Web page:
Interventional
Not Provided
Allocation: Randomized
Endpoint Classification: Efficacy Study
Intervention Model: Parallel Assignment
Masking: Open Label
Primary Purpose: Supportive Care
Dementia
  • Behavioral: New York University Caregiver Intervention (NYUCI)
    The NYU Caregiver Intervention (NYUCI) has substantial evidence of efficacy. This intervention is unique in its emphasis on family support and in providing ongoing availability of the counselor. While the NYUCI is being implemented in several communities, its effectiveness in the Hispanic community of Northern Manhattan has not been tested. The first component of the intervention consists of two individual and four family counseling sessions that include relatives suggested by the caregiver. The second component of the intervention is participation in a support group to provide the caregiver with continuous emotional support and education. The third component of the treatment is "ad hoc" counseling the continuous availability of counselors to caregivers and families to help them deal with crises and with the changing nature and severity of their relatives' symptoms over the course of the disease.
    Other Name: NYU Caregiver Intervention
  • Other: Community Health Worker (CHW) Case Management
    The CHW intervention will consist of 2 visits in month 1, followed by monthly visits until month 6. The main role of the CHW will be to provide access to existing education and referral resources about dementia and caregiving. In addition, CHW will assess other health and social issues and provide information on existing resources on Northern Manhattan. The CHW will carry a blackberry or iPhone type device with real time access to email, text, the internet, and telephone. Thus, the CHW will be able to provide participants with real time information from pertinent websites such as CUMC, Alianza, and the NY chapter of the Alzheimer's Association. CHW will also provide participants with their phone number and email address for ad-hoc contacts.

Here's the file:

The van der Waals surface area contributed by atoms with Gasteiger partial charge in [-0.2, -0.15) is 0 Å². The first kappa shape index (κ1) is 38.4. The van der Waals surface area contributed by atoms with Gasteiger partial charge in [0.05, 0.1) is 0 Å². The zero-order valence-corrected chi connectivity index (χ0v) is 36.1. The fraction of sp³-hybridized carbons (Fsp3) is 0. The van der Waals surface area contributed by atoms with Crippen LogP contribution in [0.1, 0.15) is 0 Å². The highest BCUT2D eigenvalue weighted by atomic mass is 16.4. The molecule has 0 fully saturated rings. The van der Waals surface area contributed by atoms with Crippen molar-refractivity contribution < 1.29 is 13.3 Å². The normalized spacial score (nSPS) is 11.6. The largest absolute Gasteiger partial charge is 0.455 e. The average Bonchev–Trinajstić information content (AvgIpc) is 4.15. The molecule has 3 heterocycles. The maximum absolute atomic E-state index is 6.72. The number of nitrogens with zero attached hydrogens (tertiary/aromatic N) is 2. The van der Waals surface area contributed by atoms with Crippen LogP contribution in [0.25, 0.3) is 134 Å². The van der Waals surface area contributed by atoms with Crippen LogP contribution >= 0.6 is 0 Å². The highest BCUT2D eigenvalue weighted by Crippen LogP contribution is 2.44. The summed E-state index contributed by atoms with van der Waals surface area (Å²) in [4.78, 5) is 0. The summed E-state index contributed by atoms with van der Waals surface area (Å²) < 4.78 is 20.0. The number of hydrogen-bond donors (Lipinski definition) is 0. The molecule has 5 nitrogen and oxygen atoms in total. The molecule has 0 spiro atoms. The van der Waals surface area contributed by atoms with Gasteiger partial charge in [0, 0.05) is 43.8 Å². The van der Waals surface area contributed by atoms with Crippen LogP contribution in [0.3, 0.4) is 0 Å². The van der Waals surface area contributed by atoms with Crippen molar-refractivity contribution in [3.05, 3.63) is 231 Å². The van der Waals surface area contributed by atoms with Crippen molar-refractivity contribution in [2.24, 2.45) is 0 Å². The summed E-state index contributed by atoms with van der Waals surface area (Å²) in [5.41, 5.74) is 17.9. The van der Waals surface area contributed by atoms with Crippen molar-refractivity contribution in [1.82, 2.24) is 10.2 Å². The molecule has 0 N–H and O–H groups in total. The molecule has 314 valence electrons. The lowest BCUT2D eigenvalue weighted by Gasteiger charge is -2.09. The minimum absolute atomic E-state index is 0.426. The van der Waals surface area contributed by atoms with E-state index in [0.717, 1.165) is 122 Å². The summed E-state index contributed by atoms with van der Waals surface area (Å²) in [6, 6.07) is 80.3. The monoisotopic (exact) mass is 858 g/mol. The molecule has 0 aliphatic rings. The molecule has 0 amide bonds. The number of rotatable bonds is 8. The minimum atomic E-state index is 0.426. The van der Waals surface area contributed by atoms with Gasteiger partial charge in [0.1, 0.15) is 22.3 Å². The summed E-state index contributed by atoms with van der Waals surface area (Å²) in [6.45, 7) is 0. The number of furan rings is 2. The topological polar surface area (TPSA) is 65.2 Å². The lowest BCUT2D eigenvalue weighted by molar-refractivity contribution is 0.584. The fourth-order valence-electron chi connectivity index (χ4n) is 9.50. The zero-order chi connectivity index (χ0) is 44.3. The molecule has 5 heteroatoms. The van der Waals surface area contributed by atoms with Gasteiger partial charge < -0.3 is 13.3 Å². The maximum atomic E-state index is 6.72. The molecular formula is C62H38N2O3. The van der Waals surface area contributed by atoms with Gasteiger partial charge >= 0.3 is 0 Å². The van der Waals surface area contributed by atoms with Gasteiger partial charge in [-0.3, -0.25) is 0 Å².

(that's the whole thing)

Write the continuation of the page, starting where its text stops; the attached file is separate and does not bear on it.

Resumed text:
Other Name: CHW
  • Experimental: NYUCI
    New York University Caregiver Intervention (NYUCI) in addition to community-based case management using community health workers.
    Intervention: Behavioral: New York University Caregiver Intervention (NYUCI)
  • CHW
    Community-based case management using community health workers (CHWs).
    Intervention: Other: Community Health Worker (CHW) Case Management

*   Includes publications given by the data provider as well as publications identified by ClinicalTrials.gov Identifier (NCT Number) in Medline.
 
Active, not recruiting
139
May 2014
August 2013   (final data collection date for primary outcome measure)

Inclusion Criteria:

  • Must be caring for a relative with a clinical diagnosis of dementia and have the primary responsibility for their care. All people with dementia must be living at home with their caregiver when they enroll in the study.
  • In each family, the person with dementia or the caregiver has to have at least one relative living in the New York City metropolitan area.
  • The caregiver must be emotionally and physically capable of participating. Caregivers with clinical depression or other serious mental illness will be referred.
Both
18 Years and older
Yes
Contact information is only displayed when the study is recruiting subjects
United States
 
NCT01306695
AAAI0022, 3P60MD000206-08S1
Yes
José A. Luchsinger, Columbia University
Columbia University
National Institutes of Health (NIH)
Principal Investigator: Jose Luchsinger, MD, MPH Columbia University
Columbia University
March 2014

ICMJE     Data element required by the International Committee of Medical Journal Editors and the World Health Organization ICTRP